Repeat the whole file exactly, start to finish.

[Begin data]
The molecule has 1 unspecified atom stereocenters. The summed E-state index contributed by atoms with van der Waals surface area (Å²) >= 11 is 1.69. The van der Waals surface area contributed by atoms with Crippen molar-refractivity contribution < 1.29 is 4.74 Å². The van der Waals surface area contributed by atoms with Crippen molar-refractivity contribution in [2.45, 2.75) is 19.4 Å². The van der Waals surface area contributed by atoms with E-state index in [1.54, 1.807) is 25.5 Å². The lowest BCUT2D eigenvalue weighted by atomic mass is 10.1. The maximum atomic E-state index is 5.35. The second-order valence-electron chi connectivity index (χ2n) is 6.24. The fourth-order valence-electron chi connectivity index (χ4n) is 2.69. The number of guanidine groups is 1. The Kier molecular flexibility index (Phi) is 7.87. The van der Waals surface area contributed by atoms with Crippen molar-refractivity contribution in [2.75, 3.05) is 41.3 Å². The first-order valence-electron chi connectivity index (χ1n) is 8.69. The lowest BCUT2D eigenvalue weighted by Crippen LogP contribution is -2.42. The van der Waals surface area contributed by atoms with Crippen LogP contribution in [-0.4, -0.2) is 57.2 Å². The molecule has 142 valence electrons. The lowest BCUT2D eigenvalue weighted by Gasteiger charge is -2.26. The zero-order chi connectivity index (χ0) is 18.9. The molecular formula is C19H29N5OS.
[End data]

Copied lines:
The molecule has 1 unspecified atom stereocenters. The summed E-state index contributed by atoms with van der Waals surface area (Å²) >= 11 is 1.69. The van der Waals surface area contributed by atoms with Crippen molar-refractivity contribution < 1.29 is 4.74 Å². The van der Waals surface area contributed by atoms with Crippen molar-refractivity contribution in [2.45, 2.75) is 19.4 Å². The van der Waals surface area contributed by atoms with E-state index in [1.54, 1.807) is 25.5 Å². The lowest BCUT2D eigenvalue weighted by atomic mass is 10.1. The maximum atomic E-state index is 5.35. The second-order valence-electron chi connectivity index (χ2n) is 6.24. The fourth-order valence-electron chi connectivity index (χ4n) is 2.69. The number of guanidine groups is 1. The Kier molecular flexibility index (Phi) is 7.87. The van der Waals surface area contributed by atoms with Crippen molar-refractivity contribution in [2.75, 3.05) is 41.3 Å². The first-order valence-electron chi connectivity index (χ1n) is 8.69. The lowest BCUT2D eigenvalue weighted by Crippen LogP contribution is -2.42. The van der Waals surface area contributed by atoms with Crippen LogP contribution in [-0.4, -0.2) is 57.2 Å². The molecule has 142 valence electrons. The lowest BCUT2D eigenvalue weighted by Gasteiger charge is -2.26. The zero-order chi connectivity index (χ0) is 18.9. The molecular formula is C19H29N5OS.